Two signs that U.S. economy may have started to cool

Income and spending slowed growth in March

April 30, 2002|By BLOOMBERG NEWS

WASHINGTON -- U.S. personal incomes and spending grew in March at the slowest rates in three months, suggesting that the economy began to cool entering the second quarter.

The 0.4 percent gain in incomes followed a 0.6 percent increase in February, the Commerce Department said yesterday. Spending also rose 0.4 percent after a 0.6 percent gain, as purchases of durable goods, such as appliances, nondurables and services slowed.

Consumer spending, which accounts for two-thirds of the economy, may not slow much more as companies such as automakers extend discounts to bolster sales. At the same time, because spending held up during the recession, it isn't likely to result in faster economic growth in coming quarters, economists said.

"You'll see household spending that leads to growth, but with not nearly the power that you usually see coming out of a recession," said Tim Rogers, chief economist at Briefing.com, an independent financial advisory service, in Boston.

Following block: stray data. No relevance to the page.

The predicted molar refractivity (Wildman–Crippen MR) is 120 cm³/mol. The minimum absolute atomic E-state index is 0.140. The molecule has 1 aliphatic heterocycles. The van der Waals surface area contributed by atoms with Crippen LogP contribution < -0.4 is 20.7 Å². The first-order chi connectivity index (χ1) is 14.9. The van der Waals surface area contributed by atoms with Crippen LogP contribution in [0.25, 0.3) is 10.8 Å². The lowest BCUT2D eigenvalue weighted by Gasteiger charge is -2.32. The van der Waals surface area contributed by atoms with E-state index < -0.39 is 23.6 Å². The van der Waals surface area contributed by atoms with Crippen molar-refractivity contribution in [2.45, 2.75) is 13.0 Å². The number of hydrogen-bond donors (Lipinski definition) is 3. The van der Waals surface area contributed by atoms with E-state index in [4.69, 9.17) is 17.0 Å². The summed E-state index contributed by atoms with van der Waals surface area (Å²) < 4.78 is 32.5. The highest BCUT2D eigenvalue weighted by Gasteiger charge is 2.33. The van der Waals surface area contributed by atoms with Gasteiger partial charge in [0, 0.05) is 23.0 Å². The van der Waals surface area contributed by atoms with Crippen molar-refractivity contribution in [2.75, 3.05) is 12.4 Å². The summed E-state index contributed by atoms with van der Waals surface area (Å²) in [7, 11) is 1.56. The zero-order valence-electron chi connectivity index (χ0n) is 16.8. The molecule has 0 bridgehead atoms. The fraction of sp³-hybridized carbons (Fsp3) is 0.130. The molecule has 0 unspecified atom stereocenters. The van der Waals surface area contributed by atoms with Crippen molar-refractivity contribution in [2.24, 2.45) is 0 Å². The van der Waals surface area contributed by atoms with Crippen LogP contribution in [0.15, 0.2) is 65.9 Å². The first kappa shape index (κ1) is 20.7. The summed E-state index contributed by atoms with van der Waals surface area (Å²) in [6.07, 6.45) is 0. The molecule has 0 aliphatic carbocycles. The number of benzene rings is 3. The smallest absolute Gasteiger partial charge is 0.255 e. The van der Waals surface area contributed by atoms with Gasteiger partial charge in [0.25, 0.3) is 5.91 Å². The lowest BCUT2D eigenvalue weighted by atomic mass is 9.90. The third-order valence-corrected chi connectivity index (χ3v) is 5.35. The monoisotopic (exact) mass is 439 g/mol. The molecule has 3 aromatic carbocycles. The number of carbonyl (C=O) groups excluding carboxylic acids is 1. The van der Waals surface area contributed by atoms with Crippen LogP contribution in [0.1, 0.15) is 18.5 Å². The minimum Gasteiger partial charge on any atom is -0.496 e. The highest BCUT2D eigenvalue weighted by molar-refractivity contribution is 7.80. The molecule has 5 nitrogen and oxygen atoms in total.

The March rise in spending was the smallest since a 0.1 percent increase in December. The gain in incomes was also the weakest this year. At the same time, the report showed that businesses are keeping prices in check to maintain sales. The personal consumption price index excluding food and energy, an inflation gauge watched by Federal Reserve policymakers, rose 0.1 percent for a third straight month.

Few signs of price pressures and the slower pace of spending help explain why the Fed is widely expected to leave its benchmark overnight bank lending rate at a 40-year low of 1.75 percent when it meets next week.

Central bankers, who said they expect consumer demand to give less of a boost to the recovery in coming months, have signaled that they're willing to allow the recovery to gather strength. Consumer spending grew at a 3.5 percent rate in the first quarter, as the economy expanded at a 5.8 percent pace. First-quarter spending was slower than the 6.1 percent rate in the final three months of last year.

Spending on durable goods such as autos, appliances, and other expensive items intended to last three or more years, rose 0.5 percent in March after a 1.4 percent surge in February. Spending on nondurable goods increased 0.2 percent, half the February gain. Services spending, which accounts for half of the total, rose 0.5 percent after climbing 0.6 percent in February.

Disposable income, or money left over after taxes, increased 0.5 percent in March after rising 0.7 percent a month earlier, the government said. Incomes slowed because wages and salaries rose 0.2 percent in March, half the February rise.

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